Families in Transition: Parents with High School- and College-Age Children

Remember when your babies were “babies?” Little hands that cupped your face, their eyes brimming with unconditional love? Hold that picture in your mind. You’re going to need it! Buckle up friends, the ride you’re about to take with your high school child and college-age child is a white knuckler! But having been through it, I promise it is very rewarding, too. You will fall in love all over again with these people you made, as they learn to “adult.”

As your children enter high school and then college, parenting as you knew it will have to change. There will be a myriad of terrifying decisions on the horizon. Your first instinct may be to panic and put them back in your pouch. I often suggested “Home College” to our daughter and son. Yeah, they think their Mom is pretty funny, but was I really kidding?

I’ll admit I panicked. I was going to need a plan. It’s what I do. I try to anticipate bends in the road up ahead. Plans give me a false sense of security, which was what I needed at the time! I listed the skills they might need to make the best choices when I was not there to guide them. Soon, I would move from coach to a place on the sideline.

Our daughter is five years older than our son. She has said the oldest child is the “practice child,” and in this case, she wasn’t far wrong. Many of the lessons I learned about being a better parent I learned from her (thank you, Samantha). As she, then he, matriculated, I noticed my list changed. So much so, it began to look like the opus of a madman. The original bullets are now riddled with scribbles, strikeouts, arrows, footnotes, and underlines. I would like to save you from this madness; here are the remaining suggestions that were actually invaluable.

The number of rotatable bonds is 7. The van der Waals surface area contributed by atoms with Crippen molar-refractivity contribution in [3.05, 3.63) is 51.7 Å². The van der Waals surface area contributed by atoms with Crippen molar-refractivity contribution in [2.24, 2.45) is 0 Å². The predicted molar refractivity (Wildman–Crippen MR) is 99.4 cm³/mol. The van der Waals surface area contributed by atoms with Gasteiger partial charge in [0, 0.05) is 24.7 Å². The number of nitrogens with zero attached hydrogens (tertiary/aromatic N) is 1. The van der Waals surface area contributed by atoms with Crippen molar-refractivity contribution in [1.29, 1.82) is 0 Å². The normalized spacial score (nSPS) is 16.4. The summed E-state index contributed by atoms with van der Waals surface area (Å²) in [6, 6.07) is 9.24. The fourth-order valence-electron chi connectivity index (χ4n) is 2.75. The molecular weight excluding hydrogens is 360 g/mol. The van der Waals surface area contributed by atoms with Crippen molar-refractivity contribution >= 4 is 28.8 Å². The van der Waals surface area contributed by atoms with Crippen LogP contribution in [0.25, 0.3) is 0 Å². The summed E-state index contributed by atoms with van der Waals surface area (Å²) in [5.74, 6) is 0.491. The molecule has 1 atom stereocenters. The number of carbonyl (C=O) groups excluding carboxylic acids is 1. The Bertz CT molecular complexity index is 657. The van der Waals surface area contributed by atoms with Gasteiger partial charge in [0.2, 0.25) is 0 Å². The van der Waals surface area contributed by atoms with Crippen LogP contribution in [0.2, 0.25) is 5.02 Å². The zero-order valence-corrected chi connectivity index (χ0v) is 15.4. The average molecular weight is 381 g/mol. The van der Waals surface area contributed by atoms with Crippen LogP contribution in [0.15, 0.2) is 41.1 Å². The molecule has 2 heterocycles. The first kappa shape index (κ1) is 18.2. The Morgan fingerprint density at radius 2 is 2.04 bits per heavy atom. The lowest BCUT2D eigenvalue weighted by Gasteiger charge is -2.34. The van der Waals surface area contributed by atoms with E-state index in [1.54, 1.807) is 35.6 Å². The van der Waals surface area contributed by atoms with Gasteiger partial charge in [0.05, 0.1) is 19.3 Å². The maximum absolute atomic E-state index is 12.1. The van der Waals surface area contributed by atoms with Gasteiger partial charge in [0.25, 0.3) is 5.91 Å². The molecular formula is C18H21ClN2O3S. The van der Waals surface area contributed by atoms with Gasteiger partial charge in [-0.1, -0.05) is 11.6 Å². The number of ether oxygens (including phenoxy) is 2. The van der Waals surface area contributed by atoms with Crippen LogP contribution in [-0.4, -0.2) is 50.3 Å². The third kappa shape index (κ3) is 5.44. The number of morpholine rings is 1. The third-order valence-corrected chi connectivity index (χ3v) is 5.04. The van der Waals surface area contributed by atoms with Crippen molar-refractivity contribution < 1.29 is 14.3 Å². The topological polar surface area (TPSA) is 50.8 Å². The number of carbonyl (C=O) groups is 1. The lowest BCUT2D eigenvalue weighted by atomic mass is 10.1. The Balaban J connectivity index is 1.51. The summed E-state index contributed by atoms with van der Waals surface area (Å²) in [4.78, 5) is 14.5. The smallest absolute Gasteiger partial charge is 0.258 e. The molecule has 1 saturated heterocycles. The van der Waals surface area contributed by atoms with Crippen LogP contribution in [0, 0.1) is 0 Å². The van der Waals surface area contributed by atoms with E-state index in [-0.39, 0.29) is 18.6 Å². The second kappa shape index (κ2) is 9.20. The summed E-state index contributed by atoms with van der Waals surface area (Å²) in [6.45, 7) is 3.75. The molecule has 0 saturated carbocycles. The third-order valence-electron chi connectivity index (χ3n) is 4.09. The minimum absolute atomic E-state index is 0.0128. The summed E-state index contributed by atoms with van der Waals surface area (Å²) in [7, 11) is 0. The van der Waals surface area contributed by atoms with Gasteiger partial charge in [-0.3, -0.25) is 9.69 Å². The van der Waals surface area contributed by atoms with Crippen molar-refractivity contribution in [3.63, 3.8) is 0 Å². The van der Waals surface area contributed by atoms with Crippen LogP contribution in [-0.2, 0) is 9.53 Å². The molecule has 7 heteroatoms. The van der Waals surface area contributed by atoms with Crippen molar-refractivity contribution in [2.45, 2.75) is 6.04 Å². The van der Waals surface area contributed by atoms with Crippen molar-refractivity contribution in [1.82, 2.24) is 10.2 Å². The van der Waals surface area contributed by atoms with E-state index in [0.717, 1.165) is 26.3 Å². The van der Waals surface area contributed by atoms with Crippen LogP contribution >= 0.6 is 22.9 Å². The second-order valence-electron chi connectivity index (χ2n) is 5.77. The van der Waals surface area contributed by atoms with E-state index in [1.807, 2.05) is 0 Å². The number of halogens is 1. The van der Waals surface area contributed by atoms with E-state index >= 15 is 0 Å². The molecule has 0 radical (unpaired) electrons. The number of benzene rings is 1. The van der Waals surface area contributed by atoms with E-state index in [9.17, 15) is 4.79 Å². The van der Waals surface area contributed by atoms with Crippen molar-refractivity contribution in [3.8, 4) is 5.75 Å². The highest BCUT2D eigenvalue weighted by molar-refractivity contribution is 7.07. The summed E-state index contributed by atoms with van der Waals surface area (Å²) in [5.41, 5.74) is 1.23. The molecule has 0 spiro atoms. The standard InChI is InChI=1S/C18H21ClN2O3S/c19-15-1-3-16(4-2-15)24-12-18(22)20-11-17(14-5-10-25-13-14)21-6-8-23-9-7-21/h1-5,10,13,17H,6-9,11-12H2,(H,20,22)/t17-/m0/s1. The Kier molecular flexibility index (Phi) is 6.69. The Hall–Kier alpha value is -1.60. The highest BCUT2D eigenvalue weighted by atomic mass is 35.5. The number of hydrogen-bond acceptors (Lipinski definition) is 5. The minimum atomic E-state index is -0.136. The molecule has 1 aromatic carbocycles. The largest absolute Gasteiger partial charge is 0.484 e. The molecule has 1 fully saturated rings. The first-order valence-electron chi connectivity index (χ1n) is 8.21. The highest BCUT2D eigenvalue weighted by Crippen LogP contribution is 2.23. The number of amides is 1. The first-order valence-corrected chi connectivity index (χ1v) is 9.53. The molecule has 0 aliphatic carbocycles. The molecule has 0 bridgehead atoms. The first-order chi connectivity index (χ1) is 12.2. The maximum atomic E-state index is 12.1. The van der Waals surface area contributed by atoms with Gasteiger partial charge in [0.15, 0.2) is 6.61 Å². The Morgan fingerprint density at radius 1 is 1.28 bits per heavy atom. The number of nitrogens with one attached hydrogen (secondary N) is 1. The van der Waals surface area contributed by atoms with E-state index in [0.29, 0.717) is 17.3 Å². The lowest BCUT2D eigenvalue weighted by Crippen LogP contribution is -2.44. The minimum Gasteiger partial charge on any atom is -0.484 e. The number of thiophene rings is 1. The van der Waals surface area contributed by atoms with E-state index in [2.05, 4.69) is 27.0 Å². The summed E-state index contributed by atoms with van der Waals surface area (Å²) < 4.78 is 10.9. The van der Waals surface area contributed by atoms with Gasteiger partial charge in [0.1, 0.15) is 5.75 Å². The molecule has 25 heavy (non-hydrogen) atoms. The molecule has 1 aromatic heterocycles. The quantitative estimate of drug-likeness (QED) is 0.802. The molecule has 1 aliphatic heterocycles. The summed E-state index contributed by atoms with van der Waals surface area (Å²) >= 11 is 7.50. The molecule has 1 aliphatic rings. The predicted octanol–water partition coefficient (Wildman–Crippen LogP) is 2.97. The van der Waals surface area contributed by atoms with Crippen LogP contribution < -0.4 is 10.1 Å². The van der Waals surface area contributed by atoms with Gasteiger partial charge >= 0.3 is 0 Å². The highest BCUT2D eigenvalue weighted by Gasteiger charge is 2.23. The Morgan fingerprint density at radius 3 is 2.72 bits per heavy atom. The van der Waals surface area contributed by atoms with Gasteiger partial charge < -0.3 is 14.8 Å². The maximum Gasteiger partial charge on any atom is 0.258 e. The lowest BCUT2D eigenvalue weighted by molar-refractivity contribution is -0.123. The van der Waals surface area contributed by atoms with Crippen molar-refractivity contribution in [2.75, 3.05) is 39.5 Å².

1. Emotional Regulation: With teens, everything is magnified. Listen, without over-relating; to them, it is not about you. When they become overwhelmed, talk about self-soothing techniques. Ex.: breathe, color, listen to music, journal, or exercise (endorphins). When they’re calm, ask them to suggest possible solutions and encourage them to work it out.
  1. Routines and Rituals: In high school, encourage your child to create and protect specific study spaces and times. In college, it will be tempting to skip the books and play, a routine will help them stay focused. They should automate reminders for assignments and exam dates in MS Outlook or on their phones. If possible, encourage a regular bedtime during the week; sleep is important.
  1. Family Core Values: reinforce these so that when you’re not with them they WILL make good choices. Model these and compliment them when you see these. Ex.: be respectful, always try to do your best, maintain integrity (doing what’s right even if it’s not popular), be responsible for your actions. That also means letting them face the music, if necessary!
  1. Friends: praise them for choosing their friends wisely. Remind them of their value, and to protect their boundaries while respecting the boundaries of others (great roommate advice). “Neither a borrower nor a lender be.” And that we do not give in to peer pressure; if it doesn’t feel right, it probably isn’t.
  1. Limits: Explain why rules exist and their consequences. When they test their limits (and they will), be cool and chose your battles wisely. Established consequences must be followed through every time, or you will lose credibility.

When they come home from college, they will be different, they have lived on their own (with no curfew, eating what and when they want, being messy, etc.…). Talk about this with them. Decide what you can live with and what you expect from them. Remember, you want them to want to come home, but don’t forget, if they are going to be treated like adults—they can help more, too!

Our children are discovering who they are, separate from us. This is both exciting and terrifying. Our compassion and consistency will make it easier in this transition. It’s going to be OK. When you can steal a moment to watch them without being seen, I think you’re really going to like the young adults you made. I know I do.